Mark Zuckerberg believes that Apple and his company are in a “very deep, philosophical competition” to build the metaverse, suggesting the two tech giants are ready to butt heads in selling hardware for augmented and virtual reality.
The Meta CEO told employees earlier this month that they were competing with Apple to determine “what direction the internet should go in,” according to a recording of his comments during an internal all-hands meeting obtained by The Verge. He said that Meta would position itself as the more open, cheaper alternative to Apple, which is expected to announce its first AR headset as soon as later this year.
“This is a competition of philosophies and ideas, where they believe that by doing everything themselves and tightly integrating that they build a better consumer experience,” Zuckerberg said of the brooding rivalry. “And we believe that there is a lot to be done in specialization across different companies, and [that] will allow a much larger ecosystem to exist.”
Since rebranding Facebook’s company name to Meta, Zuckerberg has been pushing for the concept of interoperability for the metaverse, or what he sees as the next major chapter of computing after mobile phones. Meta recently helped stand up the Metaverse Open Standards Group with Microsoft, Epic Games, and others. The idea is to spur the creation of open protocols that will let people easily move through future immersive, 3D worlds with their virtual goods.
Apple is absent from the group, which Zuckerberg called out as not surprising in his comments to employees. He explained how Apple’s approach of building hardware and software it tightly controls had worked well with the iPhone, but that for the metaverse, “it’s not really clear upfront whether an open or closed ecosystem is going to be better.”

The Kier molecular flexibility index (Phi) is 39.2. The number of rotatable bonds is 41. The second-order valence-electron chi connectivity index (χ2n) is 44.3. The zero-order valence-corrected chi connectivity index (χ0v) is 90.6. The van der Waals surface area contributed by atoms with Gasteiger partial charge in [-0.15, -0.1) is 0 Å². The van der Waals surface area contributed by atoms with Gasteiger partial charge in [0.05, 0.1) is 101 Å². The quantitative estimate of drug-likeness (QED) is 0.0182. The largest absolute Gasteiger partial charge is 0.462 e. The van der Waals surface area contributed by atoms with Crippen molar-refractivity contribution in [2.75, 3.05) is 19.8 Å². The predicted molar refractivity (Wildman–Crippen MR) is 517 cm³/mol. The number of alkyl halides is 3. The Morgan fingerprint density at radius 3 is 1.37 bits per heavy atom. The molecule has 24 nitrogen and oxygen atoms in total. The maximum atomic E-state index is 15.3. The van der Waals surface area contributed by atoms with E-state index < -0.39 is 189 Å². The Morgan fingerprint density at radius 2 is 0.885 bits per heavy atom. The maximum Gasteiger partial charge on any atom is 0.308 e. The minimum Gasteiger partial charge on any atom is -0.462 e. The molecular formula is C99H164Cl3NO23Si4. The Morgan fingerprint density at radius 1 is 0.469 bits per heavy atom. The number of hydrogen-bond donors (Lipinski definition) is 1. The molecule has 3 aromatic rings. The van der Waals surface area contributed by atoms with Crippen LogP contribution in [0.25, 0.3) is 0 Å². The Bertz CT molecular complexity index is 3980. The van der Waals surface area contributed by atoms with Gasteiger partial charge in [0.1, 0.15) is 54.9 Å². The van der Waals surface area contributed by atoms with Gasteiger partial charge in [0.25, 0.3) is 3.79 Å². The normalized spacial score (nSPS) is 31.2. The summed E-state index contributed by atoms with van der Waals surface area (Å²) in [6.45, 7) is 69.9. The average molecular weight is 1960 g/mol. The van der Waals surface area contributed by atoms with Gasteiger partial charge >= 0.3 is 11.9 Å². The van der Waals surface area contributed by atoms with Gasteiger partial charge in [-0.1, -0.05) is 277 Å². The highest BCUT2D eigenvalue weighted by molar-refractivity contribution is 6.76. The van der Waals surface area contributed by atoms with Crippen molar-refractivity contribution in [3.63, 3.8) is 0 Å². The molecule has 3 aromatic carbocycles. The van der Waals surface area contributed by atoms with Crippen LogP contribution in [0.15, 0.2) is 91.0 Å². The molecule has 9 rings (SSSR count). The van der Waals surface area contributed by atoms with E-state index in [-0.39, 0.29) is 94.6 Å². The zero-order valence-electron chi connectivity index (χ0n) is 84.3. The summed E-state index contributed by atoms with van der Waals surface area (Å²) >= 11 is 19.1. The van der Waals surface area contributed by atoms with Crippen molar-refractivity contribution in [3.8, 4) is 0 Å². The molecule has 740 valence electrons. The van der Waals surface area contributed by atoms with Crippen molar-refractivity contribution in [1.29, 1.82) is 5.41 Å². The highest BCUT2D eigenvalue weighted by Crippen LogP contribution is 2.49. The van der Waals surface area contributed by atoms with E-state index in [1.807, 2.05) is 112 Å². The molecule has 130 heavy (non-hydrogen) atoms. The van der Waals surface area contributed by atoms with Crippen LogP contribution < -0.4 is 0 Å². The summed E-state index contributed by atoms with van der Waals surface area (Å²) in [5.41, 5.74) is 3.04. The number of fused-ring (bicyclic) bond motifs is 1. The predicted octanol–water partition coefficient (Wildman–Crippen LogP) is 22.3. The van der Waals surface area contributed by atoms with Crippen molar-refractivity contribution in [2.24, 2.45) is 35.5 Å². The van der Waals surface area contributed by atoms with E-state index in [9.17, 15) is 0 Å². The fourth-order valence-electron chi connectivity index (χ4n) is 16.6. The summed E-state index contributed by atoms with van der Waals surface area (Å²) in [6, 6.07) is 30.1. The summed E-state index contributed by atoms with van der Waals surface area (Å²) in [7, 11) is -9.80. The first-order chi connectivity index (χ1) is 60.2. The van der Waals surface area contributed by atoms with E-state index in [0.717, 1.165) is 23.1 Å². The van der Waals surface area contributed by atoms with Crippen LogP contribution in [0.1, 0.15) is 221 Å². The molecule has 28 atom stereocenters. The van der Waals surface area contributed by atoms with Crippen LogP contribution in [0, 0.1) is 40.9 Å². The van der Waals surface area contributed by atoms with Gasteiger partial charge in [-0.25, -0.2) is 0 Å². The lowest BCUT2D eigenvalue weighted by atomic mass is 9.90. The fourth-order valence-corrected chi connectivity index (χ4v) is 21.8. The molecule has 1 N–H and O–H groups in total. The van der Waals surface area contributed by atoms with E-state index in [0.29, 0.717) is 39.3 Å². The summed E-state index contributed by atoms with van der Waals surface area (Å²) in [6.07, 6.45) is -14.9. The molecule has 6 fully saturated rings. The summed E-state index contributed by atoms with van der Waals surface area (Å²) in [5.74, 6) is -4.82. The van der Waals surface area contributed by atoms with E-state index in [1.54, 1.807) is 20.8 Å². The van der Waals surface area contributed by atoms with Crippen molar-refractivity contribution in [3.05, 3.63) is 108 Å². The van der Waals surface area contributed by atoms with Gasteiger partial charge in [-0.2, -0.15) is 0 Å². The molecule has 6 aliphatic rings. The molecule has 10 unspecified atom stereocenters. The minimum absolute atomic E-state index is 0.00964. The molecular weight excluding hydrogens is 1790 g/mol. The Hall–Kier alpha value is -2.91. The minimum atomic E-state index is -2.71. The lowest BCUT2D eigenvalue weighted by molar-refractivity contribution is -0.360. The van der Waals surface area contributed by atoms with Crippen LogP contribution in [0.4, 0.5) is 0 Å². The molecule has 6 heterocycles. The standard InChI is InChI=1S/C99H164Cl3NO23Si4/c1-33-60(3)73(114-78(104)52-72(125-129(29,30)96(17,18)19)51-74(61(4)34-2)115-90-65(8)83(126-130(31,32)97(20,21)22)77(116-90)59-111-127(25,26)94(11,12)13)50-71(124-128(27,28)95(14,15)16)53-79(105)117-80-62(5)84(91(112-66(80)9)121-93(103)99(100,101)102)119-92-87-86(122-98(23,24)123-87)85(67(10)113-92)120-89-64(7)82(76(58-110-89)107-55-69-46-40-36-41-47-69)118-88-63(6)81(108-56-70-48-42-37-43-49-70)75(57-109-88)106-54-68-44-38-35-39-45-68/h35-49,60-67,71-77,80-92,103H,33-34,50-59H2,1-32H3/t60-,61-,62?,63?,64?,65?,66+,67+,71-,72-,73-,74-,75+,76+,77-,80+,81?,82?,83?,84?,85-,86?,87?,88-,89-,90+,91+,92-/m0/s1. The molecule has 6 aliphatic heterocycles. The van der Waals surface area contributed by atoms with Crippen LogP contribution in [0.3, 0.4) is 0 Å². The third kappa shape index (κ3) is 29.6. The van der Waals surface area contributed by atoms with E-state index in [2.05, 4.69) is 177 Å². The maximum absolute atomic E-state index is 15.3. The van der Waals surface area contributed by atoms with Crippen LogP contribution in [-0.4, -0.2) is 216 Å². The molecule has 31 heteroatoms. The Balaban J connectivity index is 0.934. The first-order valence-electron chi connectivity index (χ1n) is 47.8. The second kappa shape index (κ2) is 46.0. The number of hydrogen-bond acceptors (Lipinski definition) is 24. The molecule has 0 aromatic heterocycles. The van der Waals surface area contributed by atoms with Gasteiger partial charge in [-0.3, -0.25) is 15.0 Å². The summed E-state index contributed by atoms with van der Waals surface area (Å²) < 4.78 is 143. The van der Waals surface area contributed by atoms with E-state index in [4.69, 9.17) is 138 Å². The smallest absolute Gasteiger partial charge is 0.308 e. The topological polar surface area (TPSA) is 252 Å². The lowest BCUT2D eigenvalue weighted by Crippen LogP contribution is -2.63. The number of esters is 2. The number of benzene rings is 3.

While CEO Tim Cook has been upfront about the company’s interest in AR as a category, Apple has been characteristically silent about its unannounced hardware plans. Even still, all signs point to the imminent release of a high-end headset that blurs the full immersion of VR with AR experiences that overlay over the real world. Meta is planning to release a similar kind of headset later this year, codenamed Cambria, and is also readying its first true pair of AR glasses.
If VR and AR do take off like Zuckerberg hopes, it seems he wants to position Meta as the Android to Apple’s iOS. There is a parallel to draw already: Meta’s Quest headset already allows the side loading of apps that are not approved by Meta’s VR app store, similar to how Google’s Android allows for sideloading. And even though it just increased the price of the Quest by $100, Meta’s hardware is still mostly sold at a loss or breakeven.